The Lobster Movie Review: Love Is A Dystopia But We Live There Anyway [Fantastic Fest 2015]

Pig is a great pick for humans in THE LOBSTER. Canal+

The Lobster is not the type of movie we’re used to seeing in English. Europe, with its wealth of fascisms, communisms, anarchisms and monarchisms has always been a roiling cauldron of bureaucratic dark magic. And whenever people are reduced to data points in a heartless society distinctly nihilistic art like A Report on the Party and the Guests and The Discreet Charm of the Bourgeoisie bubble up between the cracks. But what happens when oppression comes from our own need for emotional fulfillment?

The Lobster is about a totalitarian future where you have no choice but to find companionship. Fail to form a durable relationship and you get turned into an animal. 

The Lobster Trailer

Colin Farrell leads as David, with a perfect, near affectless, vulnerable, doughy performance that slumps away from the spotlight. It’s the opposite of the big, showy scenery-chewing we so often call “brave,” but genuinely memorable. The resort is run by Olivia Colman’s hotel manager, who cajoles people together with group bonding and veiled, sermonizing threats. While David does his best, he soon find himself in a desperate situation, forced into the woods where only single people hide and live for themselves (and dance alone to electronic music).

Each half of The Lobster’s world has its horrors. All of its society is a deadpan reflection of our most base fears about love and loneliness. This can come out in ways both complex and comic, from the need for people to find common ground (“ I have this limp. It’s also my defining characteristic.”) to jokes that could come from a bizarro Everybody Loves Raymond (“If you have any problems you will be assigned children, that usually helps.”). Away from the resort—as David finds love (with Rachel Weisz, whose own deadpan perfection is first introduced as narration) in an anarchic wilderness society that insists on solitary living—opposite anxieties are voiced, from David’s inability to reach the small of his back to fear of dying alone.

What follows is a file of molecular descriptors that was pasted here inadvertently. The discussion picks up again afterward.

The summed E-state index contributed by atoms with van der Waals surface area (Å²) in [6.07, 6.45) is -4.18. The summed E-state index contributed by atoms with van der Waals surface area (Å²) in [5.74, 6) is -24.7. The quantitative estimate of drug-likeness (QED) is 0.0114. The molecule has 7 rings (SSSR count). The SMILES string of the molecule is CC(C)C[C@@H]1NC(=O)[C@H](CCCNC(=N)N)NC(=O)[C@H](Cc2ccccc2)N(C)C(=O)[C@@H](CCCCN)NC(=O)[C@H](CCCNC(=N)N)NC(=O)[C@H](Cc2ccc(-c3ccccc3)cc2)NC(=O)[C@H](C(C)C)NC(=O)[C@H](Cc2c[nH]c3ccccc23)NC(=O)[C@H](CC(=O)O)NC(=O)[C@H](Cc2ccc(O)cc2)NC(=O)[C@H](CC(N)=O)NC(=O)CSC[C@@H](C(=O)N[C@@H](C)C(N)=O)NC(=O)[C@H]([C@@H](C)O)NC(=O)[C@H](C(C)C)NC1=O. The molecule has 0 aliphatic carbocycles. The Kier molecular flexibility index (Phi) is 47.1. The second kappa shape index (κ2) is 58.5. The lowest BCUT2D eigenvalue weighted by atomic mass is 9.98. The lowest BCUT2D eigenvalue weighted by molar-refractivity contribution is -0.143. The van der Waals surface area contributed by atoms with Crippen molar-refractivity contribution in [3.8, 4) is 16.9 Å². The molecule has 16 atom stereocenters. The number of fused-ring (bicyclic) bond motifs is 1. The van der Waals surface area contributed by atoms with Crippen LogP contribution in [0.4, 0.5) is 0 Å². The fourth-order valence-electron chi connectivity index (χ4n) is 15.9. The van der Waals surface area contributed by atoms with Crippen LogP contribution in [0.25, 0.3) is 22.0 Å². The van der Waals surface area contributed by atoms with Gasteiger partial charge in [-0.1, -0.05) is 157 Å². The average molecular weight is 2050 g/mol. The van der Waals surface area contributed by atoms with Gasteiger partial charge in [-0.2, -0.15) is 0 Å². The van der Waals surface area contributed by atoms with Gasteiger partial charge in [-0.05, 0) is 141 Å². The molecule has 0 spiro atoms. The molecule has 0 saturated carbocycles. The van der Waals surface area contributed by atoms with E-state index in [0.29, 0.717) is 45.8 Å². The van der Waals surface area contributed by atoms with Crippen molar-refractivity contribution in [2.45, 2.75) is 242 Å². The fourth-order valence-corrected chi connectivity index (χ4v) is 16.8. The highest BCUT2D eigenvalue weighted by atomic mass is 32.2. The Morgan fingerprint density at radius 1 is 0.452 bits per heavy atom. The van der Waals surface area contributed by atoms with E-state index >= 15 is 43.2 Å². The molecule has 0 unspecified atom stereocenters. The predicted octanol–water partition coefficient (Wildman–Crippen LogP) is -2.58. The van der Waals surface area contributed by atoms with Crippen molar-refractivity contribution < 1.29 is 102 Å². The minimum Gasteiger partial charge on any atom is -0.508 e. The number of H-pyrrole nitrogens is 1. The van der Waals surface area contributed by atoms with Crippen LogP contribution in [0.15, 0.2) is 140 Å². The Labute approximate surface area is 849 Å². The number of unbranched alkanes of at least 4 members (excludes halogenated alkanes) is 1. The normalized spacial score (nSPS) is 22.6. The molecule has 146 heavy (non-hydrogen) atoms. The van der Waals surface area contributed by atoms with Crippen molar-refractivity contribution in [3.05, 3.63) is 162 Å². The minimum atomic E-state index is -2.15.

The animal element of The Lobster may be the most brain-tickling aspect of the movie to describe, but it plays a relatively small role in the plot. The Lobster is not transhumanist sci-fi. The possibility of being turned into an animal is mostly played for laughs, especially as you begin to realize that every single animal on the planet is a transformed human, redistributing camels and flamingos and peacocks at random across the Anglo-pastoral landscapes. Instead the possibility of being transformed into an animal is more about the fear that losing our ability to interact socially also signals a loss of our human identity.

The Lobster is beautiful and intelligence and it’s just perfect in every way that you could want from an absurdist European comedy. But whereas director Yorgos Lanthimos’ breakout movie Dogtooth  was a spiteful, nasty little thing, The Lobster is too gentle to shake you. I watched an old woman shake and scream with anger at Yorgos Lanthimos after Dogtooth. It’s hard to imagine The Lobster eliciting the same reaction from anyone. Despite bringing much of Dogtooth’s keen, deadpan bloodiness The Lobster is just too lovable and funny to have too much of a snarl.

 In this The Lobster may be the gentlest encapsulation of Euro-nihilism ever made.  We are damned by our own rules, constrained by everything that the world insists will make us happy. Emotional bureaucracy surrounds and enfolds us. But it’s not an impersonal evil because we do it to ourselves, policing each other’s happiness with every disapproving glare. Still, The Lobster argues for love anyway, whatever horrific burdens it may put upon us.

The Lobster screened at the 2015 Fantastic Fest and will be out in theaters this year.

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